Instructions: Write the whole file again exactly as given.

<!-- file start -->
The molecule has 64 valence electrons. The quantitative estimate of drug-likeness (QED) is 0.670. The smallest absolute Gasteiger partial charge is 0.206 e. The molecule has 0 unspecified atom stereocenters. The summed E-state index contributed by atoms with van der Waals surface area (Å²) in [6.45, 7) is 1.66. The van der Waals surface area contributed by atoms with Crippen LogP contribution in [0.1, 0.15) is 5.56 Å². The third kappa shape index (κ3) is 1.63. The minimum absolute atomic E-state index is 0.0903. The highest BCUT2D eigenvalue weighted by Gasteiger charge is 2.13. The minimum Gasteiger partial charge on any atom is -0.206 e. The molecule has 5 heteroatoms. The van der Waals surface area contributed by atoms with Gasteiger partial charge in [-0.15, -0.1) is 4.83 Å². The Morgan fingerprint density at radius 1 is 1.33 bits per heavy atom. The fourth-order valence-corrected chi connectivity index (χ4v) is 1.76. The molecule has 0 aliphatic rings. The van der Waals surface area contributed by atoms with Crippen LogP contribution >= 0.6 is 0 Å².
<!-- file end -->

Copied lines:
The molecule has 64 valence electrons. The quantitative estimate of drug-likeness (QED) is 0.670. The smallest absolute Gasteiger partial charge is 0.206 e. The molecule has 0 unspecified atom stereocenters. The summed E-state index contributed by atoms with van der Waals surface area (Å²) in [6.45, 7) is 1.66. The van der Waals surface area contributed by atoms with Crippen LogP contribution in [0.1, 0.15) is 5.56 Å². The third kappa shape index (κ3) is 1.63. The minimum absolute atomic E-state index is 0.0903. The highest BCUT2D eigenvalue weighted by Gasteiger charge is 2.13. The minimum Gasteiger partial charge on any atom is -0.206 e. The molecule has 5 heteroatoms. The van der Waals surface area contributed by atoms with Gasteiger partial charge in [-0.15, -0.1) is 4.83 Å². The Morgan fingerprint density at radius 1 is 1.33 bits per heavy atom. The fourth-order valence-corrected chi connectivity index (χ4v) is 1.76. The molecule has 0 aliphatic rings. The van der Waals surface area contributed by atoms with Crippen LogP contribution >= 0.6 is 0 Å².